Responsive 4 Columns
The columns sit side by side when viewed on conputers and tablet devices in landscape mode. On tablets in portrait mode and mobile phones in landscape mode, columns three and four slide down below one and two. On mobile phones in portrait mode the columns are stacked vertically.
If viewing this page on a computer, reduce the browser width to see the layout changes. To see how the layout looks on various devices, use the browsers responsive mode or the iOS Simulator.
Four equal width columns are inserted into a responsive HTML5 section element.
Each column is created with an HTML5 article element.
Since it is an HTML5 element, the centered heading is an h1.
Next, a 100% wide image is inserted. This has the option to be configured as an internal hyperlink
The image is followed by a paragraph for descriptive text.
Text is entered using HTML. See the INFO for more about this and how to create line breaks, font styles and special characters.
The section is centered in the browser and has a maximum width setting to stop it getting too wide when viewed on a computer with a wide browser setting.
The optional built in footer allows the widget to create a responsive page - or the last part of the page when placed below full width, fixed height items such as those created by the Hero widgets.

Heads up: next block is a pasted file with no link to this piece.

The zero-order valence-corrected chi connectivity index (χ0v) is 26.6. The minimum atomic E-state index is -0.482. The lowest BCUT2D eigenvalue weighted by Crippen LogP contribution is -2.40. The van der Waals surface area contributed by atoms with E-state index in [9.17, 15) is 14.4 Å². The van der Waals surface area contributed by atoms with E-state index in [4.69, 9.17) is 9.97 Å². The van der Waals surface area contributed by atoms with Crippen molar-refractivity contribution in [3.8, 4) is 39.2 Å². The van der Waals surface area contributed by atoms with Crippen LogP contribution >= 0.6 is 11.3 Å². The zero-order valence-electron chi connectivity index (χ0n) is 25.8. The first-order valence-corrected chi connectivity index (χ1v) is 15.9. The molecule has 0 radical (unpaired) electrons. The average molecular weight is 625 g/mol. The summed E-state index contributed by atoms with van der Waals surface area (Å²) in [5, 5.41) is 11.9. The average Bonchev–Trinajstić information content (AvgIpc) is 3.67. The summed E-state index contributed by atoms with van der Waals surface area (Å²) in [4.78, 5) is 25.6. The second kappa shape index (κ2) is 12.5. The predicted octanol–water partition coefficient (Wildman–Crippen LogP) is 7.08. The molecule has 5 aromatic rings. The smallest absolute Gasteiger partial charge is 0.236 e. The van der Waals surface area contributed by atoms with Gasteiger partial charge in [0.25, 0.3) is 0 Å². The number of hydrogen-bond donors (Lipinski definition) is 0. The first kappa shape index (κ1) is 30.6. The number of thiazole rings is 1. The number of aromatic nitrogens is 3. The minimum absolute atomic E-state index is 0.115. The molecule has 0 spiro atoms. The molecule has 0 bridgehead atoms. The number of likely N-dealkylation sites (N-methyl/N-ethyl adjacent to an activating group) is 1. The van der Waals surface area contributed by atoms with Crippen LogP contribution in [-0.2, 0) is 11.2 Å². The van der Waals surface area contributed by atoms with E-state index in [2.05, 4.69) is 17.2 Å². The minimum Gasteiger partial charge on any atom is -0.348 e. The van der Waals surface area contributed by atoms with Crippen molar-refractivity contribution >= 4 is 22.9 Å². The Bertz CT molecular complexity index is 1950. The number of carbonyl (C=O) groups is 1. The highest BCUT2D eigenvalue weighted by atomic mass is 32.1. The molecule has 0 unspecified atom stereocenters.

The footer has options for auto copyright year update and a smooth scroll to the top function.
Text hyperlinks are created using HTML. See the INFO section for more about this and note how these hyperlinks have extra top/bottom padding added to make them mobile compatible.
Columns were very popular for newspaper layout because they allow a large amount of info to be broken up into manageable sections.
When the page is viewed on a computer and all the columns are inline, the visitor can quickly compare four items and decide which is relevant to their needs.
Columns in print media often used justified text to give a neat appearance. This is very outdated thinking since it is now known that justified text causes problems for those with reading difficulties.
It should be obvious that justified text has no place in modern web design!
Responsive layouts use percentage widths for items rather than a fixed number of pixels. This allows images to respond to changes in the browser width and for text to flow and adapt to the size of the container width.
In the case of the four column layout, each one has a 25% width when viewed on computers, 50% on tablets and 100% on computers.
These changes are implemented using media queries. These allow changes to any CSS selector at a certain screen or device width. The width at which the layout change takes place is the Break Point.
Break points are chosen to suit different devices. For example, 1059px will bring about the change when the page is viewed in an iPad in landscape mode and 799px when it is viewed in portrait.